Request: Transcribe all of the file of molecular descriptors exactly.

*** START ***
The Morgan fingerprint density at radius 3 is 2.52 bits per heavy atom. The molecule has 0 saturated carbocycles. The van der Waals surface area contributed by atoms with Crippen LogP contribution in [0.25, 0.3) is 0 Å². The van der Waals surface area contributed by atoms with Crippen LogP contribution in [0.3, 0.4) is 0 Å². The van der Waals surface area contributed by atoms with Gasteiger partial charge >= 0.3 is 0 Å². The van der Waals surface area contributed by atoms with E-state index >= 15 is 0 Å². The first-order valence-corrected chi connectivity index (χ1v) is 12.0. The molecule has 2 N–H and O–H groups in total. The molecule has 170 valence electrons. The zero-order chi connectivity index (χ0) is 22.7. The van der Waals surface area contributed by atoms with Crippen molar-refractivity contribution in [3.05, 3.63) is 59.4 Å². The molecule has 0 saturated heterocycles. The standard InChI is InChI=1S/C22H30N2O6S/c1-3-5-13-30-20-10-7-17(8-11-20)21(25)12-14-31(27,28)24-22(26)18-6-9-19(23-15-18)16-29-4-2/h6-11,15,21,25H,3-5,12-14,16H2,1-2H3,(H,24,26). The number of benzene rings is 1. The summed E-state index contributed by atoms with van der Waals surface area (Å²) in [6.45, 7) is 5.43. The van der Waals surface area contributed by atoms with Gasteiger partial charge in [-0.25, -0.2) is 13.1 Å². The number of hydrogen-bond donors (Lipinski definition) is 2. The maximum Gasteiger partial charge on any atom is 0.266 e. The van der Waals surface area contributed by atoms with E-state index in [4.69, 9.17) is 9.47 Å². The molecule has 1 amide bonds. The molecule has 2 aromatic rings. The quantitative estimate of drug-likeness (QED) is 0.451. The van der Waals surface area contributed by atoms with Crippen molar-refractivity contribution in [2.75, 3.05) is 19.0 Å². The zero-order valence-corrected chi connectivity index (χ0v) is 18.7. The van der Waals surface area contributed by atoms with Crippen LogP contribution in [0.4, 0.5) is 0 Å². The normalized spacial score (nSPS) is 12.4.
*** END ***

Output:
The Morgan fingerprint density at radius 3 is 2.52 bits per heavy atom. The molecule has 0 saturated carbocycles. The van der Waals surface area contributed by atoms with Crippen LogP contribution in [0.25, 0.3) is 0 Å². The van der Waals surface area contributed by atoms with Crippen LogP contribution in [0.3, 0.4) is 0 Å². The van der Waals surface area contributed by atoms with Gasteiger partial charge >= 0.3 is 0 Å². The van der Waals surface area contributed by atoms with E-state index >= 15 is 0 Å². The first-order valence-corrected chi connectivity index (χ1v) is 12.0. The molecule has 2 N–H and O–H groups in total. The molecule has 170 valence electrons. The zero-order chi connectivity index (χ0) is 22.7. The van der Waals surface area contributed by atoms with Crippen molar-refractivity contribution in [3.05, 3.63) is 59.4 Å². The molecule has 0 saturated heterocycles. The standard InChI is InChI=1S/C22H30N2O6S/c1-3-5-13-30-20-10-7-17(8-11-20)21(25)12-14-31(27,28)24-22(26)18-6-9-19(23-15-18)16-29-4-2/h6-11,15,21,25H,3-5,12-14,16H2,1-2H3,(H,24,26). The number of benzene rings is 1. The summed E-state index contributed by atoms with van der Waals surface area (Å²) in [6.45, 7) is 5.43. The van der Waals surface area contributed by atoms with Gasteiger partial charge in [-0.25, -0.2) is 13.1 Å². The number of hydrogen-bond donors (Lipinski definition) is 2. The maximum Gasteiger partial charge on any atom is 0.266 e. The van der Waals surface area contributed by atoms with E-state index in [4.69, 9.17) is 9.47 Å². The molecule has 1 amide bonds. The molecule has 2 aromatic rings. The quantitative estimate of drug-likeness (QED) is 0.451. The van der Waals surface area contributed by atoms with Crippen molar-refractivity contribution in [2.75, 3.05) is 19.0 Å². The zero-order valence-corrected chi connectivity index (χ0v) is 18.7. The van der Waals surface area contributed by atoms with Crippen LogP contribution in [0.4, 0.5) is 0 Å². The normalized spacial score (nSPS) is 12.4.